The Grand Concourse has been compared with grand boulevards from the Champs Élysées in Paris to Park Avenue in Manhattan. As a result, it is a great choice to sample some of the best architecture the Bronx has to offer. From its inception in 1890 through today, its history has mirrored that of the Bronx. The Grand Concourse, which was once called the Boulevard of Dreams, highlights sites varying from those associated with the area when it was farmland, before it was incorporated into New York City to those which showcase the Borough’s future.
The Bronx County Courthouse (now The Bronx County Building) at 851 Grand Concourse is one of the best examples of Art Moderne architecture in New York City. The opening of the courthouse was heralded citywide in 1934. Part of the inaugural ceremonies included Mayor Fiorello LaGuardia officially transferring the seat of the municipal government from City Hall to the new courthouse for three days. Additionally, speeches, a military parade, a concert, and luncheons were held to celebrate the courthouse and the 20th anniversary of the Bronx as a county.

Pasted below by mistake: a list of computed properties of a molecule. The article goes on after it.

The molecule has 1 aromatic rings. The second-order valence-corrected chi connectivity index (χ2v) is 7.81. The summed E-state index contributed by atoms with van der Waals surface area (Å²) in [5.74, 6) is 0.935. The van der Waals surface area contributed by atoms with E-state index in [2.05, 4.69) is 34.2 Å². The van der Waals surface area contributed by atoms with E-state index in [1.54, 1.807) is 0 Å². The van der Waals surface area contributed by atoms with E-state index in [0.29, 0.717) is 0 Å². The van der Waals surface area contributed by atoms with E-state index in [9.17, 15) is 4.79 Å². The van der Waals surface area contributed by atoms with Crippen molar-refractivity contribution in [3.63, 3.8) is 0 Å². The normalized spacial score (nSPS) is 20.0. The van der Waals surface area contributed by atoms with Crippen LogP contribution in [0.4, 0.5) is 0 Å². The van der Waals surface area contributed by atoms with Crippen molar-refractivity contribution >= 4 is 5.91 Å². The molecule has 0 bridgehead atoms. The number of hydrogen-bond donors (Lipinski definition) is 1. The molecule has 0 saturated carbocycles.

The building’s interior is not to be missed either. Its grand ceremonial hall (Veteran’s Memorial Hall) contains four murals created by James Monroe Hewlett as a WPA commission. The murals depict scenes from Bronx history including the landing of Jonas Bronck, George Washington in the Bronx, and Van Cortlandt Park. Until 1988, the murals were hidden by offices. Under Borough President Fernando Ferrer the murals were brought back into public view. In 2010, damage to one of the murals caused minor outrage, but these museum quality murals are still well worth a trip to the Bronx.